William Housley, (Cardiff University)
Revolution is everywhere, in everything. It is infinite. There is no final revolution, no final number. The social revolution is only one of an infinite number of numbers: the law of revolution is not a social law, but an immeasurably greater one. It is a cosmic, universal law — like the laws of the conservation of energy and of the dissipation of energy (entropy). Some day, an exact formula for the law of revolution will be established. And in this formula, nations, classes, stars — and books — will be expressed as numerical quantities. (Zamyatin, WE)
Zamyatin’s dystopian novel WE interrogates the relationship between individual freedom and the application of mathematics to social integration and engineering. A central motif of the book is The Table of Hours and the transparent monitoring and granular co-ordination of social life and interaction exemplified by the ubiquitous use of glass architecture and mutual surveillance within this imaginary social world.
It is said that the book influenced both Huxley’s Brave New World and Orwell’s 1984. In some respects WE has particular relevance today due to the way the book speaks to the rise of computation and big data as a transformative global social force. The Table of Hours is, after all, a pre-electronic computational literary construct that serves to organize social organization and relations according to mathematical principles; a latent goal of the Big Data Imaginary.
Data science has been promoted and heralded by a number of voices as a new paradigm through which the emerging computational age and the associated data deluge can be primarily understood. It has been described as a new scientific revolution but it has its roots in engineering. In an age of disruptive technologies and the alleged emergence of the automated society one of the functional requirements for this new social system, it is argued, is the need to assemble and support the skills and means to analyse and make sense of the big and broad data that is routinely produced by digital devices and networks: in order to inform the refinement of the emerging infrastructure and optimize the integration of human populations and requirements with computerized social systems. These include data generated via Web 2.0, social media, smart sensors in urban space, body proxemic wearable technologies, Google searches and mobile telephony. Big social data in particular has the potential to provide significant insights into the nature and character of social life as well as having the capacity to emerge as a social force in its own right wherein the recorded quantification of everyday life radically alters routine decision making by people, communities, organisations and government as well as commercial entities.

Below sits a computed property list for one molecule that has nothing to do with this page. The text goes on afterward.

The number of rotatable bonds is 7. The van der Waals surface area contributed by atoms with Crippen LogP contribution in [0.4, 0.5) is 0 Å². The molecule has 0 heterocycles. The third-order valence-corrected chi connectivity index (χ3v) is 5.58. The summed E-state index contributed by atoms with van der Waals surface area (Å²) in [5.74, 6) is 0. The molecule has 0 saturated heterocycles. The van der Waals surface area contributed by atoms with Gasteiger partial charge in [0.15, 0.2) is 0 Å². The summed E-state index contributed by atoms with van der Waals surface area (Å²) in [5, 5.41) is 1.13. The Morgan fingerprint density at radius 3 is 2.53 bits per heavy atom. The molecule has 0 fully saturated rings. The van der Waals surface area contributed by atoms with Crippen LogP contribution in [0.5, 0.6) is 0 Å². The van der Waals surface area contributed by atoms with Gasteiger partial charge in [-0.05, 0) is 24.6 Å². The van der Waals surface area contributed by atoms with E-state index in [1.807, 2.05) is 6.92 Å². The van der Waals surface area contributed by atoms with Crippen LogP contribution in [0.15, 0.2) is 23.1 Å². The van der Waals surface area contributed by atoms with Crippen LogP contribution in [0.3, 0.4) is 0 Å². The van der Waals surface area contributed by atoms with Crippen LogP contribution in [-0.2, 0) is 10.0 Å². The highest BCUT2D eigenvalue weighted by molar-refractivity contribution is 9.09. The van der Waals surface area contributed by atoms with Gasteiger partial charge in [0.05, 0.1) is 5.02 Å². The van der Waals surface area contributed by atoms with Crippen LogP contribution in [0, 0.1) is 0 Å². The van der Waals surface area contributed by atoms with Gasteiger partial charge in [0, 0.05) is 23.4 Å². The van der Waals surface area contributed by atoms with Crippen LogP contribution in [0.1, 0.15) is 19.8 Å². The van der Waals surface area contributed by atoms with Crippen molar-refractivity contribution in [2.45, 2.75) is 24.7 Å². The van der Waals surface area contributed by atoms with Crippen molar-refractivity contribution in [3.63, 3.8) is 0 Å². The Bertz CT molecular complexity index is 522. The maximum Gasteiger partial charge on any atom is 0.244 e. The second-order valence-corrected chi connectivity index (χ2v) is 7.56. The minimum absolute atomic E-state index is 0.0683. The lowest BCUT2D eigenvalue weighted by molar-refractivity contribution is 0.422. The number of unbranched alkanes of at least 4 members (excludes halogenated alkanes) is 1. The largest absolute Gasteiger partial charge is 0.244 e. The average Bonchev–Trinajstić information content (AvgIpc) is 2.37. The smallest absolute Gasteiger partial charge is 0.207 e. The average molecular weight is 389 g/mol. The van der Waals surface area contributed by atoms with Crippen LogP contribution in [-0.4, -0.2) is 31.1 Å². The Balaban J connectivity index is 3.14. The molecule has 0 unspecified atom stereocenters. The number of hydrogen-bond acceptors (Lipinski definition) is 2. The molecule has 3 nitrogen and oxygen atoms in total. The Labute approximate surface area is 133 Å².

These contemporary processes are mirrored by some reconsideration and repositioning in the social sciences. This has been framed as an empirical crisis; though it is now recognized that this early pessimism needs to be balanced with the emerging theoretical, methodological and empirical opportunities for sociology and social science more broadly that are generated by these developments in digitization and data. The real disciplinary threat comes from the fact that the domain of the ‘social’ is becoming a strategic commercial and scientific resource in the digital age thereby attracting competition from established and new forms of occupational and disciplinary practices that are beginning to colonize the subject area of social science.
Two areas of expertise represent a key source for colonizing this domain in the digital age: computer science and advanced statistics; although other allied disciplines are also emerging as key contributors to this emerging field; one example that comes to mind is Physics that can approach the generation and flow of data within systems with radically advanced mathematical explanations.
Why should any of this have anything to do with society, politics or even culture? The simple answer is that the emerging contours of digital society characterized by ‘disruption’ speaks to the core questions of sociological inquiry and raises a raft of issues that are connected to privacy, transparency, citizenship, surveillance and new forms of economic organization and public policy. A key issue here is how new forms of data and technology re-order social and economic relations. Yet, sociology and related social sciences have been slow to respond to the theoretical, empirical and methodological challenges and opportunities presented by significant system transformation. At the same time many have heralded the opportunities presented by new forms of data as the catalyst for the identification of a new interdisciplinary ‘data science’ paradigm. However, this interdisciplinary creature in the data foliage is hard to discern.
If ‘data science’ aims to make claims about social life and social organization then it would seem logical to envisage social science having some input into this emerging domain. However, things are never so simple within the contested business of making claims about social and economic life. This may well be partly to do with the way in which new disciplines and domains come to be and, as stated earlier, the chatter around ‘data science’ comes at a time where social science is undergoing a process of re-invigoration and repositioning. To this end if we accept that data science is a tangible interdisciplinary domain; then at this moment it may be useful to remind ourselves that sociology and the social sciences has a number of strategies that are grounded firmly in its theoretical and empirical traditions which might facilitate engagement with this new field of inquiry. In the following sections of this article I will try and outline what some of these strategies might look like and why they might be important.